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Venting a Clothes Dryer Indoors

Post in 'DIY and General non-hearth advice' started by pen, Dec 6, 2011.

  1. eclecticcottage

    eclecticcottage Minister of Fire

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    We had a smaller dryer a few years ago that was made to vent into the house. It had no external vent hookup, just a large filter built into the door that it vented through. Didn't cause us any issues, but I imagine it depends on the dryer, the house and the set up. I wouldn't vent my new dryer into the house, but that's just me.

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  2. firefighterjake

    firefighterjake Minister of Fire

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    Just don't do what the mother of one of my good friends did . . . attempted to vent the natural gas dryer inside for the extra heat . . . was even proud of the fact. My friend -- Aaron -- those of you at Woodstock's Open House met him -- was less than impressed . . . especially since he, his brother and his father are all HVAC guys . . . Dad even owns a large HVAC business in Ohio.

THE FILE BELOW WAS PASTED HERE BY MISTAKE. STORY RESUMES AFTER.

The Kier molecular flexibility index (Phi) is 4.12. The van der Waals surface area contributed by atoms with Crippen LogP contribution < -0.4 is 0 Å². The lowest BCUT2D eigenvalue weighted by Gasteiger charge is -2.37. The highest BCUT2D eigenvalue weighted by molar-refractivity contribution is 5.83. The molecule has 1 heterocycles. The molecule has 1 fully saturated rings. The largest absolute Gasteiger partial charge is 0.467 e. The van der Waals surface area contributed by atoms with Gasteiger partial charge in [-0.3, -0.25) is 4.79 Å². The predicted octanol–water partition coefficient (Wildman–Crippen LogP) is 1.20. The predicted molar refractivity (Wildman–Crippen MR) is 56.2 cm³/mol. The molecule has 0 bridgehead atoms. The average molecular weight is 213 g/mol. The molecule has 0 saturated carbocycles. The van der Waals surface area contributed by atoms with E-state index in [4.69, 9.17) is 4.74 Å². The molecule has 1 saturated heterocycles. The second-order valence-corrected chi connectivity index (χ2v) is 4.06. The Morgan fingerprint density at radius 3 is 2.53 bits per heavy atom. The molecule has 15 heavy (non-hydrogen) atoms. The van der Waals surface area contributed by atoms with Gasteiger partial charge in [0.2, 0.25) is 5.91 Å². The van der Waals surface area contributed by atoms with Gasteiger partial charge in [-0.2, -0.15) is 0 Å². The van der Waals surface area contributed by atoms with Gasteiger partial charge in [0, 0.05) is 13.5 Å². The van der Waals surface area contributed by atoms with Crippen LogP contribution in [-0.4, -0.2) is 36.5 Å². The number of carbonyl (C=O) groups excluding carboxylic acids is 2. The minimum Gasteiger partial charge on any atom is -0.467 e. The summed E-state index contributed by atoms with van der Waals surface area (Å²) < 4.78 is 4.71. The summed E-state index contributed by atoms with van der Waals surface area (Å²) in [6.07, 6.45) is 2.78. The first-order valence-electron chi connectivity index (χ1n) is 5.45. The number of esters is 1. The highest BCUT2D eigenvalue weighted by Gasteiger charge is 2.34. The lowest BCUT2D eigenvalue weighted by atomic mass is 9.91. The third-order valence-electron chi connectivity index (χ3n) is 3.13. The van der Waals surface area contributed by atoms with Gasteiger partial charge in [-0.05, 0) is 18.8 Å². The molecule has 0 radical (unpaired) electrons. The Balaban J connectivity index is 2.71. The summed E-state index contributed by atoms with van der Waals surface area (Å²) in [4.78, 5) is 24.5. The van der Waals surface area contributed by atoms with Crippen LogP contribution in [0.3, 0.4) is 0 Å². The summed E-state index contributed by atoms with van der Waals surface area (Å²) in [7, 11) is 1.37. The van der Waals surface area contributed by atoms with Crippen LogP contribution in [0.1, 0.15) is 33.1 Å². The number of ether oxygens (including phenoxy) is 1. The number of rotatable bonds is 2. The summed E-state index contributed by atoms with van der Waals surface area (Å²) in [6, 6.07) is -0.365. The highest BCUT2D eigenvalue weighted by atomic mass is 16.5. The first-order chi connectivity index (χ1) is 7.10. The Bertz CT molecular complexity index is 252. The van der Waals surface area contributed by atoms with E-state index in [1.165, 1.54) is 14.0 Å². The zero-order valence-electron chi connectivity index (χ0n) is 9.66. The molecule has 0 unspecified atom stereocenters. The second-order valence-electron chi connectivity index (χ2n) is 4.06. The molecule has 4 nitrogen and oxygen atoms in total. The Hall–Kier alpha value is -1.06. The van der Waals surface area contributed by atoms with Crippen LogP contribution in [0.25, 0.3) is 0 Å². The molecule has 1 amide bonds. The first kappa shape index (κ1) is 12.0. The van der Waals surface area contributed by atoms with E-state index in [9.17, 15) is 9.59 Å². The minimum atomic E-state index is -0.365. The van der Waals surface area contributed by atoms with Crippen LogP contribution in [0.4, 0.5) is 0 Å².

3. Frozen Canuck

    Frozen Canuck Minister of Fire

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    Your vacuum should have a HEPA filter, your dryer probably just a piece of wire screen. Huge difference in the particle size that each will allow back into the home. So sounds like you are still the Saturday vacuum cleaner pilot. Your vacuum filters dry room temp air your dryer discharges warm/hot moisture laden air at about 150 °F. That's where the mold pit I spoke of gets it's start & then one keeps adding to the problem by adding more warm/hot moist air.

    Another poster spoke of condensation on the windows when venting a dryer inside, this is an early sign of a major problem. If you can see moisture condensing on a surface it is also condensing in areas that you may not be able to see, inside a wall cavity for example. Keep adding moisture & you feed the mold production, pretty simple cause & effect relationship.